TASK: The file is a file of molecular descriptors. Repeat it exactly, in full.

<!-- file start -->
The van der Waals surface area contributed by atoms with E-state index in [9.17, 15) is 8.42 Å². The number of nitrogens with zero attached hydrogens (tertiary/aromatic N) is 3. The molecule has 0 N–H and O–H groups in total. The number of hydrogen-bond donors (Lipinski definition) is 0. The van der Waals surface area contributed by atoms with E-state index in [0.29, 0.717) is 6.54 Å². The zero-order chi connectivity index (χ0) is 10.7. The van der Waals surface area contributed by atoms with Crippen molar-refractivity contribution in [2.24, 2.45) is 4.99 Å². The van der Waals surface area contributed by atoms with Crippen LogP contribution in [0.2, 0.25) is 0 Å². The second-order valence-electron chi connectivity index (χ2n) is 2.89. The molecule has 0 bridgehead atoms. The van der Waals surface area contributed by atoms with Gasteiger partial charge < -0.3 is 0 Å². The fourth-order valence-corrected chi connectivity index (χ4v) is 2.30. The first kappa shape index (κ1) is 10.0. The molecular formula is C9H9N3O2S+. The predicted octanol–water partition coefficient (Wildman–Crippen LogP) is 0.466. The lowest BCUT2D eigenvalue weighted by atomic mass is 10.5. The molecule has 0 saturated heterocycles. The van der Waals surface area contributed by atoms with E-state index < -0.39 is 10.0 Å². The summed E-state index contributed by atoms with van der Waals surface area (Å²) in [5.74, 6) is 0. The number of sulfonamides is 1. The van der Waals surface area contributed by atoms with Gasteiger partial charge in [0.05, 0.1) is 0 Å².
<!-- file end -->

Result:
The van der Waals surface area contributed by atoms with E-state index in [9.17, 15) is 8.42 Å². The number of nitrogens with zero attached hydrogens (tertiary/aromatic N) is 3. The molecule has 0 N–H and O–H groups in total. The number of hydrogen-bond donors (Lipinski definition) is 0. The van der Waals surface area contributed by atoms with E-state index in [0.29, 0.717) is 6.54 Å². The zero-order chi connectivity index (χ0) is 10.7. The van der Waals surface area contributed by atoms with Crippen molar-refractivity contribution in [2.24, 2.45) is 4.99 Å². The van der Waals surface area contributed by atoms with Crippen LogP contribution in [0.2, 0.25) is 0 Å². The second-order valence-electron chi connectivity index (χ2n) is 2.89. The molecule has 0 bridgehead atoms. The van der Waals surface area contributed by atoms with Gasteiger partial charge < -0.3 is 0 Å². The fourth-order valence-corrected chi connectivity index (χ4v) is 2.30. The first kappa shape index (κ1) is 10.0. The molecular formula is C9H9N3O2S+. The predicted octanol–water partition coefficient (Wildman–Crippen LogP) is 0.466. The lowest BCUT2D eigenvalue weighted by atomic mass is 10.5. The molecule has 0 saturated heterocycles. The van der Waals surface area contributed by atoms with E-state index < -0.39 is 10.0 Å². The summed E-state index contributed by atoms with van der Waals surface area (Å²) in [5.74, 6) is 0. The number of sulfonamides is 1. The van der Waals surface area contributed by atoms with Gasteiger partial charge in [0.05, 0.1) is 0 Å².